Vintage Monaco Grand Prix automobile Ferrari racing 1933 advertising poster, by George Ham
I was curious if PJ was inspired by the iconic 1930’s Monaco racing posters, put he explains there were many things that influenced his F1 poster series: the vintage racing posters is certainly one of those, as he loves the illustrative style of them, backed up by powerful lettering. PJ explains:
“One of the main influences in the layout of the original F1 poster series (2011) was actually the F1 2010 video game by Codemasters. That game's user interface had a very powerful usage of DIN Pro, the typeface you see across all the official Formula 1 graphics.”
Outside of motorsport he’s a big fan of the work of James White, and when the TRON: Legacy film was in cinemas James created one poster every day, counting down to its release. PJ did the same for his F1 posters and created one poster everyday for three weeks leading up to the 2011 season opener in Australia; he says the quick turnaround time helped keep his mind busy and that “it was fun to find creative solutions in a short space of time.”
TRON: Legacy poster, by James White
I was pleasantly surprised to learn that the response to PJ’s F1 posters has been “massive.” He originally created the posters just to give him something to do and to learn a bit more about Adobe Illustrator, and he was amazed when various websites started to feature his work. He heard from people as far away as Malaysia and Brazil that were saying: "Hey, check out these posters if you like F1" which was incredible. People liked them so much that he was constantly being asked about selling them, and once he did the orders came in right away. One thing a lot of people told him was that they liked picking up their home country's poster, and they thought it was interesting how the flags and cars interacted with each other. For the 2012 series he focused entirely on the flag portion of the posters, and it seems to have gone down well with people. Regarding promotion; it's all online. Ireland's “a very small place and ever since Jordan Grand Prix left the sport in the previous decade the sport hasn't been as popular over here, compared to soccer, rugby and Gaelic games.”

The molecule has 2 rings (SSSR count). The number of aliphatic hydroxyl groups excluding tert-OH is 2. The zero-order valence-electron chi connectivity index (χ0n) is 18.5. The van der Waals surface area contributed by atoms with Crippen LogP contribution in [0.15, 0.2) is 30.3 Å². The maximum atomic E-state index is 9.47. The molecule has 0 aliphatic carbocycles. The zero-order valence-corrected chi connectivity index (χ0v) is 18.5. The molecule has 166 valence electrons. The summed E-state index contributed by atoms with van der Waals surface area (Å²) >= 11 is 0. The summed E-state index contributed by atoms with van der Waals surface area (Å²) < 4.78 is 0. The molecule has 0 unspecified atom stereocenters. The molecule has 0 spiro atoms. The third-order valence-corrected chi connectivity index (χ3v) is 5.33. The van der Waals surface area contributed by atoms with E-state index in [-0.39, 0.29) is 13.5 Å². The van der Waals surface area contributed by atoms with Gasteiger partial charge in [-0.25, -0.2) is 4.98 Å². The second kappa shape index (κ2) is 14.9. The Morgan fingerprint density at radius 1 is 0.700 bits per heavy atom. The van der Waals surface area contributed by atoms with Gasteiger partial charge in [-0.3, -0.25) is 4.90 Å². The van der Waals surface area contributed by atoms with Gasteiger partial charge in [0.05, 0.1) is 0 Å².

But it’s not just web-based sales that have helped PJ with his F1 poster series: without social media he wouldn't be where he is today. As mentioned above he’s quite active on Twitter, and he explains that it’s free from the clutter that one finds on Facebook, which makes it easier to “get into.” When he put the original series together he uploaded one picture a day, and by the end of the series people were "tuning in" to see what he would do with the Indian flag, or the Brazilian one, or what Japan's one would look like – “That was a fun experience,” PJ recalls fondly.
Once his F1 poster series launched they got picked up by various Formula 1 and design blogs, and people often linked back to them around the time of each Grand Prix. Speaking of, he created a set of banners incorporating the posters for one of his favorite F1 blogs, F1 Fanatic. That site produces an unofficial race program on the Thursday of each race weekend with links to everything from the TV times to driver interviews, and he'd often see people commenting on the banner as well as the race itself. PJ also post updates to Facebook and has his own personal blog where he shows people what he’s working on, as well as some of the cool stuff he finds online.
"USA" by PJ TierneyWe enjoyed learning more about PJ’s process and inspiration and how F1 has affected him as an artist. We hope you enjoy his work as we have; we believe the F1 poster series will remain a design standard in F1 for some time.
PJ’s 2012 F1 race series posters will launch today at 8AM CST (2PM GMT). The posters can be picked up via his site, www.PJTierney.net or Shop.PJTierney.net. The majority of them come in 2 sizes; A2 (close enough to 18" x 24") and A3 (about half that). You can also follow him on Twitter, Facebook or check out his blog.
PJ wants to thank everyone that’s supported him over the past year: “it means a lot!” He also wishes us the best for a great 2012 US Grand Prix; we hope he can make it across the pond by November for the Inaugural Formula One United States Grand Prix!